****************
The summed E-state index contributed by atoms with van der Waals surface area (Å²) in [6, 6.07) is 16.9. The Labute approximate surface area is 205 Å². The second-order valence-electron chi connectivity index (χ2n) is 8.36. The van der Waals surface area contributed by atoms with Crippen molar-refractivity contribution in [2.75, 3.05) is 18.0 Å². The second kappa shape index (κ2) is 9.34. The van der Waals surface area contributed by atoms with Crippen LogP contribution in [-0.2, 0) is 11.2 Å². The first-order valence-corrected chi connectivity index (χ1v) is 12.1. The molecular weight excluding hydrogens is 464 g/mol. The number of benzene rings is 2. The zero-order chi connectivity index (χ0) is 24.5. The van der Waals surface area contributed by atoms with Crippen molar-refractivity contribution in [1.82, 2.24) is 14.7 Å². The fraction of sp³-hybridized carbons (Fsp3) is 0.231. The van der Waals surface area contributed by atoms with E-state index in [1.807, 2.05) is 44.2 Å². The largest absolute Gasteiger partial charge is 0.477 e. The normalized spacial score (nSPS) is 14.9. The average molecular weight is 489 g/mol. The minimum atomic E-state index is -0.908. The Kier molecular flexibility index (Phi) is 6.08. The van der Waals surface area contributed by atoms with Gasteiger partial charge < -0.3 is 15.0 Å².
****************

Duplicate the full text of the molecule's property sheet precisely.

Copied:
The summed E-state index contributed by atoms with van der Waals surface area (Å²) in [6, 6.07) is 16.9. The Labute approximate surface area is 205 Å². The second-order valence-electron chi connectivity index (χ2n) is 8.36. The van der Waals surface area contributed by atoms with Crippen molar-refractivity contribution in [2.75, 3.05) is 18.0 Å². The second kappa shape index (κ2) is 9.34. The van der Waals surface area contributed by atoms with Crippen LogP contribution in [-0.2, 0) is 11.2 Å². The first-order valence-corrected chi connectivity index (χ1v) is 12.1. The molecular weight excluding hydrogens is 464 g/mol. The number of benzene rings is 2. The zero-order chi connectivity index (χ0) is 24.5. The van der Waals surface area contributed by atoms with Crippen molar-refractivity contribution in [1.82, 2.24) is 14.7 Å². The fraction of sp³-hybridized carbons (Fsp3) is 0.231. The van der Waals surface area contributed by atoms with E-state index in [1.807, 2.05) is 44.2 Å². The largest absolute Gasteiger partial charge is 0.477 e. The normalized spacial score (nSPS) is 14.9. The average molecular weight is 489 g/mol. The minimum atomic E-state index is -0.908. The Kier molecular flexibility index (Phi) is 6.08. The van der Waals surface area contributed by atoms with Gasteiger partial charge < -0.3 is 15.0 Å².